Up to one billion people live in slums around the world and the numbers are only expected to rise.[1. The number of people living in slums varies widely from source to source, but the UN has reported up to one billion. There is greater consensus on the fact that the numbers are rapidly increasing. http://www.un.org/en/globalissues/briefingpapers/cities/vitalstats.shtml] In this episode, we look at what drives the rapid urbanization around the world, how it leads to overcrowded slums and informal housing, and what can be done to improve the lives of the people living in these overcrowded areas.
Did you ever think that animals (and other lifeforms for that matter) could be trafficked like they were illegal drugs? In fact, some of the same people, networks, routes and tactics are involved in this massive illicit trade. Join us as we discuss the motivations, methods, and consequences of wildlife trafficking in this week’s episode.
Rwanda has been lauded as a development success and a role model for Sub-Saharan Africa, but critics suggest that this development has come at the expense of healthy democratic governance. Kagame’s Rwanda is an excellent case study for a broader question in international development: does democratic change lead to development, or does development lead to democratic change? Can you have one without the other?
This week, we debut our Spotlight series. Unlike in our traditional round table discussions, the spotlight series will allow us to occasionally choose an interesting figure, location, or phenomenon to discuss. This episode’s figure is the world’s longest-reigning monarch alive: King Bhumibol Adulyadej. We start from his birth in the United States, move to his unexpected rise to the throne, and finally discuss his apotheosis.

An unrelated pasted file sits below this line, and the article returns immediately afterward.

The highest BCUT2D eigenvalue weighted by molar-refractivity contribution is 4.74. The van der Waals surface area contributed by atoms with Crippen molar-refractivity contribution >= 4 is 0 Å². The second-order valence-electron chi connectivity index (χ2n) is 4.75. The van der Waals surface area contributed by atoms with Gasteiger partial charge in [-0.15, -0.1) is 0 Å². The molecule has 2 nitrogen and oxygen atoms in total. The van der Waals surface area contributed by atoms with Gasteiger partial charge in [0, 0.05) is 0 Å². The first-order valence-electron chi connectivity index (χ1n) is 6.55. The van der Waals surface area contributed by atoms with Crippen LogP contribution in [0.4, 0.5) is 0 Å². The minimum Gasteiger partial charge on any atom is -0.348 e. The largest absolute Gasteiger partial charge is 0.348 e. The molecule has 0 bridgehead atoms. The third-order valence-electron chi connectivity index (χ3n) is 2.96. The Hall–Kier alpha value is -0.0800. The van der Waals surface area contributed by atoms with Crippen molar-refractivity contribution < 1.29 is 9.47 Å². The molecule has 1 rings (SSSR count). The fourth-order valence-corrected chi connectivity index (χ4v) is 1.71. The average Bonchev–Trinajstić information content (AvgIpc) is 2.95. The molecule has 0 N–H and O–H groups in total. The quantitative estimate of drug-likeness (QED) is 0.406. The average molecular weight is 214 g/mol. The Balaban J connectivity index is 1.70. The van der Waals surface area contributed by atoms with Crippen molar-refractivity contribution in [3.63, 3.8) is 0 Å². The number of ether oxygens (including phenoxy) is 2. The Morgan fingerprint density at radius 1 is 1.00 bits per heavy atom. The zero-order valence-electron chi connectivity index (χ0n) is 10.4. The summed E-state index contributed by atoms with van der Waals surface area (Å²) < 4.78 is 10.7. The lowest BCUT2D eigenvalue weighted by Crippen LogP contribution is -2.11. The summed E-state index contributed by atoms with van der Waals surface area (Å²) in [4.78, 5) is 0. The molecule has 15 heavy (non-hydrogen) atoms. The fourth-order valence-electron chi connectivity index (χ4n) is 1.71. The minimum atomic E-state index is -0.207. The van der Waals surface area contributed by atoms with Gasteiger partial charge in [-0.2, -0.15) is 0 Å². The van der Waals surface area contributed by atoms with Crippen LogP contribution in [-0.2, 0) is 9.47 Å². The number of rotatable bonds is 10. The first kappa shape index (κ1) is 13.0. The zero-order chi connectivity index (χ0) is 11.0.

Most of us are familiar with ISIL’s use of oil smuggling, but how do they do it? Who facilitates and who buys the oil? What other regions around the world are also seeing oil smuggling. Some of them are closer to home than you might have imagined. Join us as we invite our good friend Siree Allers to discuss these questions and more.
More and more countries are fencing off their borders in an attempt to curb illegal immigration and smuggling. In this episode, we talk about how India has fenced off almost its entire border with Bangladesh – one of the longest borders in the world. Why does India feel that it needs a fence? How does it impact the people living along the border, and what will the threat of climate change mean for the future? Is the fence even effective? Join us as we explore these questions and more!
We’ve heard a lot about the drug wars in Mexico. We’ve even become familiar with the cartels that wage them- their names, territories and sagas given ample play in US media. But how much do we know about what drives the violence and keeps it aflame? In what ways are the cartels able to innovate in order to keep ahead of law enforcement on both sides of the US-Mexican border? Can law enforcement keep up with these ever-evolving organizations? If drug demand in the US were to vanish, how would the cartels cope? How much does corruption dilute successful cooperation between the United States and Mexico? Come join us for a chat about the ins and outs of Mexico’s Drug Cartels. Read More
North Korea is often called “The Hermit Kingdom” because of its isolation from the rest of the world, but is it really completely isolated? How much interaction does North Korea have with outsiders, and who does it interact with? What forms does this interaction take, and what does it accomplish? Can we see clearly enough into the country to assess the impact of this diverse spectrum of creative engagement? Join us as we chat with our guest Daniel Wertz, of the National Institute on North Korea (NCNK), about the realities of engaging North Korea.
4 million Syrians are now refugees, and the war has displaced half of the country’s population. Should states take in more of those who are fleeing war, or are they right to close their borders? What could the influx of refugees mean for the future of the EU and for the political climate of EU member states? And, most poignantly, what is the depth of the humanitarian crisis? Join us as we explore these questions together.